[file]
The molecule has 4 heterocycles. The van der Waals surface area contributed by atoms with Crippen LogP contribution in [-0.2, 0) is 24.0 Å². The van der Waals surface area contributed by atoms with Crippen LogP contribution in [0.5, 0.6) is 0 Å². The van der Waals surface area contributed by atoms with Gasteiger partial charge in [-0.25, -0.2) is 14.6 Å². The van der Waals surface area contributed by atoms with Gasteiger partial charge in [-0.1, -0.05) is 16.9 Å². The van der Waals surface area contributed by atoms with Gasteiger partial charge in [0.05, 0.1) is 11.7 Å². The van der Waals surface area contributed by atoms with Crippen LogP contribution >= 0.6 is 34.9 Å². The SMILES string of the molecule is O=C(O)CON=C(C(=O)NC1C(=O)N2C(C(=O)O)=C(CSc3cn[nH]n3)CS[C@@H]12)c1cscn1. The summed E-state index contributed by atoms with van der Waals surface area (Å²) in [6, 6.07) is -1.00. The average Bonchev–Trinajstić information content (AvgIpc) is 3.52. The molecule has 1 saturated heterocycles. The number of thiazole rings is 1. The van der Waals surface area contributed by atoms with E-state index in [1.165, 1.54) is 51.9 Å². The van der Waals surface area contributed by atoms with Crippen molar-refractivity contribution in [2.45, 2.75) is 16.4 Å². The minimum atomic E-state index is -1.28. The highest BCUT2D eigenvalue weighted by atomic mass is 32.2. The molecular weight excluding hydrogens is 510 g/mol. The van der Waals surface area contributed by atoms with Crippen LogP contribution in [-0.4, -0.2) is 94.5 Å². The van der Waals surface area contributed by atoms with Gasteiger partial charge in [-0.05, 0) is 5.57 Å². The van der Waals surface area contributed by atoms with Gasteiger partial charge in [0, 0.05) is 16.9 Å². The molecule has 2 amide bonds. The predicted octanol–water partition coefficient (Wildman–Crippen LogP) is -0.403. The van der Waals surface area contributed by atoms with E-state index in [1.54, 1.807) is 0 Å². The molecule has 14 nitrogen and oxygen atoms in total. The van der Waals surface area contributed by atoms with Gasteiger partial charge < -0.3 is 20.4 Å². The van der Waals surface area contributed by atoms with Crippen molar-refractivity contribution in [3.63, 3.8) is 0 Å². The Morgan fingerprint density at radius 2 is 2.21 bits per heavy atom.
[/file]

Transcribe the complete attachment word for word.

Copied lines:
The molecule has 4 heterocycles. The van der Waals surface area contributed by atoms with Crippen LogP contribution in [-0.2, 0) is 24.0 Å². The van der Waals surface area contributed by atoms with Crippen LogP contribution in [0.5, 0.6) is 0 Å². The van der Waals surface area contributed by atoms with Gasteiger partial charge in [-0.25, -0.2) is 14.6 Å². The van der Waals surface area contributed by atoms with Gasteiger partial charge in [-0.1, -0.05) is 16.9 Å². The van der Waals surface area contributed by atoms with Gasteiger partial charge in [0.05, 0.1) is 11.7 Å². The van der Waals surface area contributed by atoms with Crippen LogP contribution >= 0.6 is 34.9 Å². The SMILES string of the molecule is O=C(O)CON=C(C(=O)NC1C(=O)N2C(C(=O)O)=C(CSc3cn[nH]n3)CS[C@@H]12)c1cscn1. The summed E-state index contributed by atoms with van der Waals surface area (Å²) in [6, 6.07) is -1.00. The average Bonchev–Trinajstić information content (AvgIpc) is 3.52. The molecule has 1 saturated heterocycles. The number of thiazole rings is 1. The van der Waals surface area contributed by atoms with E-state index in [1.165, 1.54) is 51.9 Å². The van der Waals surface area contributed by atoms with Crippen molar-refractivity contribution in [2.45, 2.75) is 16.4 Å². The minimum atomic E-state index is -1.28. The highest BCUT2D eigenvalue weighted by atomic mass is 32.2. The molecular weight excluding hydrogens is 510 g/mol. The van der Waals surface area contributed by atoms with Crippen LogP contribution in [-0.4, -0.2) is 94.5 Å². The van der Waals surface area contributed by atoms with Gasteiger partial charge in [-0.05, 0) is 5.57 Å². The van der Waals surface area contributed by atoms with Gasteiger partial charge in [0, 0.05) is 16.9 Å². The molecule has 2 amide bonds. The predicted octanol–water partition coefficient (Wildman–Crippen LogP) is -0.403. The van der Waals surface area contributed by atoms with E-state index in [1.54, 1.807) is 0 Å². The molecule has 14 nitrogen and oxygen atoms in total. The van der Waals surface area contributed by atoms with Gasteiger partial charge < -0.3 is 20.4 Å². The van der Waals surface area contributed by atoms with Crippen molar-refractivity contribution in [3.63, 3.8) is 0 Å². The Morgan fingerprint density at radius 2 is 2.21 bits per heavy atom.